Getting your rabbit’s teeth trimmed or shaved by a professional such as a veterinarian will usually cost around $250. Your vet should not need to take expensive x-rays because they can see the teeth easily with a simple otoscope. Your vet will usually put your rabbit under sleeping gas but not anesthesia because it is just as effective in this situation and less expensive. The process should take less than 30 minutes and when it is done your rabbit should be allowed to go home, possibly with pain medication to help the healing cheeks. If your vet suggests x-rays, anesthesia, or boarding, you should ask why or find another vet for a second quote. These expensive options should not be necessary when doing a simple procedure such as trimming teeth. If your vet suggests a bill that is over $300, you should find out why and what procedures are being suggested. Don’t be afraid to look for a different vet and get an idea of general pricing in your area.
What Are the Dangers of Overgrown Teeth?
Overgrown incisors can cause damages to your rabbit’s lips and gums by digging into them or rubbing against them. These injuries can include chafing, bleeding, rashes, and abrasions. Overgrown incisors can also be infected or swollen at the roots, causing your rabbit pain while eating. Especially overgrown teeth may injure the nose.
Overgrown molars have sharp edges and can cause lacerations to your rabbit’s cheeks. These can bleed and get infected. These kinds of injuries typically cause the rabbit to stop eating due to the pain, which can also cause starvation and lethargy.
What Do I Do If My Rabbit Has Overgrown Teeth?
Depending on the reason, you may want to take different courses of action when it comes to addressing overgrown teeth.
- If a tooth is overgrown because of an injury that knocked it out of alignment, you may want to get the tooth removed by a trained professional so that it will grow back in correctly. Do not attempt this at home. While the tooth is growing back in, you will need to monitor it carefully to make sure that it is growing the way it’s supposed to.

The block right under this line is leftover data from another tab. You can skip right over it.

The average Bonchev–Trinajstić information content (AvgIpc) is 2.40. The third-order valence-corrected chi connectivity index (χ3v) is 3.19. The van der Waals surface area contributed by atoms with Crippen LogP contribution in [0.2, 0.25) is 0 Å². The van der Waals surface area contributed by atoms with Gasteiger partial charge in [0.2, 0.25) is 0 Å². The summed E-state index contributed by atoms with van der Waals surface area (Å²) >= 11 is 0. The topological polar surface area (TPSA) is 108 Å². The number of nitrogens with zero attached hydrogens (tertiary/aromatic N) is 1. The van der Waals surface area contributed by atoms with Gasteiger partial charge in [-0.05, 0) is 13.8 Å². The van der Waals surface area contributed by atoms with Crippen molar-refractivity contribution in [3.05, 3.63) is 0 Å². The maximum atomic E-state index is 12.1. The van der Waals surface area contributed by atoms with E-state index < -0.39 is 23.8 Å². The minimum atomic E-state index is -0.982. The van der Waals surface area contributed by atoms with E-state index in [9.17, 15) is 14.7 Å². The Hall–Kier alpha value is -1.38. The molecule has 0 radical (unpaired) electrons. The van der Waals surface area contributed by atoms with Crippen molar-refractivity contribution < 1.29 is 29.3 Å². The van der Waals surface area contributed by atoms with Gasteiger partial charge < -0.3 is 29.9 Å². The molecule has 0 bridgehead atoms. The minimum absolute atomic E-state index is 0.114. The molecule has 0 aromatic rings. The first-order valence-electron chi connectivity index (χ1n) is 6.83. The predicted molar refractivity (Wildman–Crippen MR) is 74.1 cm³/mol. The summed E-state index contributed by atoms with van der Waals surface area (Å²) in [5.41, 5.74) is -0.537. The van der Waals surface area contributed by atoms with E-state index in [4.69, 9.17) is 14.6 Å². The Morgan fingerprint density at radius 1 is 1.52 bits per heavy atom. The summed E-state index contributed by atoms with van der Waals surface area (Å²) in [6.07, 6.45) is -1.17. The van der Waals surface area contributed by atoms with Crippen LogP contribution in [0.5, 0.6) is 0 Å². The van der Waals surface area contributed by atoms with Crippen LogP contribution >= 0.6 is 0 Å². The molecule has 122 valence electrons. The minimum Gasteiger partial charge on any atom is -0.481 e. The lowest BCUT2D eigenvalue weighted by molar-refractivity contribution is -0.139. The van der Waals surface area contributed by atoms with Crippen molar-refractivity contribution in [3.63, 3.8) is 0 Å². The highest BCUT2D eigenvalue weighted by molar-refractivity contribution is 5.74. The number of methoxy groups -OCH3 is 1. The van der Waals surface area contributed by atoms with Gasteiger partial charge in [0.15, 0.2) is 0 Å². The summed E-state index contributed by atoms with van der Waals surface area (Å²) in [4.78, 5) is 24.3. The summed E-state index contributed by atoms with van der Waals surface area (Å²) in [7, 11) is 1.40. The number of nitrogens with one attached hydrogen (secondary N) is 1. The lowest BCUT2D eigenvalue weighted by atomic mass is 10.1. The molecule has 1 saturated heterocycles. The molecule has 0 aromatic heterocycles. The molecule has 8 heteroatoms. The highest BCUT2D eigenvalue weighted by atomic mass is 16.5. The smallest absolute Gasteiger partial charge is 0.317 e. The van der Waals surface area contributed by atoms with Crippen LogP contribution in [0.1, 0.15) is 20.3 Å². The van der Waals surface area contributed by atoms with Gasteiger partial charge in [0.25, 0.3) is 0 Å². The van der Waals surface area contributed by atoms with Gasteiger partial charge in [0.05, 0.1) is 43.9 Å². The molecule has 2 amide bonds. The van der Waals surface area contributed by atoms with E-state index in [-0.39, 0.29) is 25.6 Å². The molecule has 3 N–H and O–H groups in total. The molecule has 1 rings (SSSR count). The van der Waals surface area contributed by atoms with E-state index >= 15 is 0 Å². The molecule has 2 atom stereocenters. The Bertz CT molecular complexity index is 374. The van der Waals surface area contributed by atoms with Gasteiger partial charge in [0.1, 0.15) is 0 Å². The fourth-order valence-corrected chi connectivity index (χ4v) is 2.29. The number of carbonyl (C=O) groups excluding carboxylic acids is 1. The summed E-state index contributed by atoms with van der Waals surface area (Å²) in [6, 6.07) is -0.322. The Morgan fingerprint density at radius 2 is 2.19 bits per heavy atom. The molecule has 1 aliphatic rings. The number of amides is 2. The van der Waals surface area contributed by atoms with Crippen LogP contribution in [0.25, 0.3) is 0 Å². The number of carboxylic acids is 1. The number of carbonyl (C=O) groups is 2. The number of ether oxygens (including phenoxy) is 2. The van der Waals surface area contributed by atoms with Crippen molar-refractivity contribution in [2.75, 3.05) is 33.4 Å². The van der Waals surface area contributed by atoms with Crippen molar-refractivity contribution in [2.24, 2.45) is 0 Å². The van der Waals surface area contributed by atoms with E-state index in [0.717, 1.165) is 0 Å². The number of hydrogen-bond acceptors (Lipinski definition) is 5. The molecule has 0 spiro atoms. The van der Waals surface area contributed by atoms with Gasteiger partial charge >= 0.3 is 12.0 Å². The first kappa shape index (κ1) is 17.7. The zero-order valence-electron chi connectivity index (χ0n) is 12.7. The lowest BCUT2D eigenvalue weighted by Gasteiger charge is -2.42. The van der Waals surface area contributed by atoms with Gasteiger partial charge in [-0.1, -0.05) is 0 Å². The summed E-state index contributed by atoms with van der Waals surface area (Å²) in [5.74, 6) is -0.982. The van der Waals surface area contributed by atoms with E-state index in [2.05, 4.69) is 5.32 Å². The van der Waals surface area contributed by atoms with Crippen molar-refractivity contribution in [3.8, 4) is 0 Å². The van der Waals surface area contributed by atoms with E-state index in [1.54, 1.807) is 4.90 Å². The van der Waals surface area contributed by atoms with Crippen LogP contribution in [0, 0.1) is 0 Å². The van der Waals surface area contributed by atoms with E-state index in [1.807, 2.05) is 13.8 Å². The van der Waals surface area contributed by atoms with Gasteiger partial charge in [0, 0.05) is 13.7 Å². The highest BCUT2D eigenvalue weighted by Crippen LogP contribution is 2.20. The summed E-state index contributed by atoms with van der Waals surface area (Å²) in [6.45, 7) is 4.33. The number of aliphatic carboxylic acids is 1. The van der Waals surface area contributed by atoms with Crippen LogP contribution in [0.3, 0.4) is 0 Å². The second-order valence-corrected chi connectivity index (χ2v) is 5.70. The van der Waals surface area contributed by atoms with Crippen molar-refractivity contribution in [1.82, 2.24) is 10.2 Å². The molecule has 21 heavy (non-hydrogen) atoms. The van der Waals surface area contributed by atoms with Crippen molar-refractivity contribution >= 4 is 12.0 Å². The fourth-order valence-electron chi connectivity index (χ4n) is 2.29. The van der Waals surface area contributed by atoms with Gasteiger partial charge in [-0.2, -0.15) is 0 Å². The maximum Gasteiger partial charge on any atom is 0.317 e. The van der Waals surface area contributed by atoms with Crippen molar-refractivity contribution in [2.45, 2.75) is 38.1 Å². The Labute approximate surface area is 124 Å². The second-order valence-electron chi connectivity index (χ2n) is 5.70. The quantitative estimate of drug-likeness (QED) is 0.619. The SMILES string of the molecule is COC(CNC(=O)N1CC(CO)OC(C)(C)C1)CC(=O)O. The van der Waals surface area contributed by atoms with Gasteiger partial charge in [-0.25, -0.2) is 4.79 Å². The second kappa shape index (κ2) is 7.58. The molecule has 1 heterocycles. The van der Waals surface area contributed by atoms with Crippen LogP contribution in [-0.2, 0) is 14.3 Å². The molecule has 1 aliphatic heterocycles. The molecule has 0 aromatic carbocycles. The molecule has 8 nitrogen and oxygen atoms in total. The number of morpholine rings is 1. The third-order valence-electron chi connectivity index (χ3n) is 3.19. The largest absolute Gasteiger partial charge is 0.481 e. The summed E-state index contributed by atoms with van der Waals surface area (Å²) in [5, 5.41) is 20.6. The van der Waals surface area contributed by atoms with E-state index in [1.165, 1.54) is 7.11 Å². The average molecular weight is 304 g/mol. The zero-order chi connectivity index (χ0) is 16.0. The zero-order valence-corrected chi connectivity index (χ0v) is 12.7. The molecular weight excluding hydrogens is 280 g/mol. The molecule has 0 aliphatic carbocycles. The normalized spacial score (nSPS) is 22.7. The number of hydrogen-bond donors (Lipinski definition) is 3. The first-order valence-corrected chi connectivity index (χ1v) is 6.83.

- If your rabbit’s teeth are overgrown due to inadequate chewing material, you should get the overgrown teeth addressed professionally and then change your rabbit’s diet to be heavier in hay and grass. This will prevent overgrown molars. You should also provide wood or chew toys to maintain your rabbit’s incisors.
- If your rabbit has a genetic disorder, you will need to get its teeth trimmed regularly. Removing the teeth so they can grow back in is sometimes an option, but it may not always work. It is important not to let this rabbit breed, as this hereditary condition is dangerous and expensive to treat.
What should I feed my rabbit to keep it healthy? It’s important to feed your rabbit unlimited hay and grass, but you should supplement this diet with a small amount of pellets or preferably a few cups of fresh vegetables and no more than two tablespoons of fruit a day.
How should I groom my rabbit? You should brush your rabbit at least every three days to remove loose hair and avoid hairballs. You should also clean any waste or other debris out of the fur on your rabbit’s underside.
How much will it cost to take my rabbit to the vet? A simple checkup may cost anywhere from $50-100 depending on your area. Other services like spaying and neutering may cost more, with the average cost of fixing a rabbit being $250.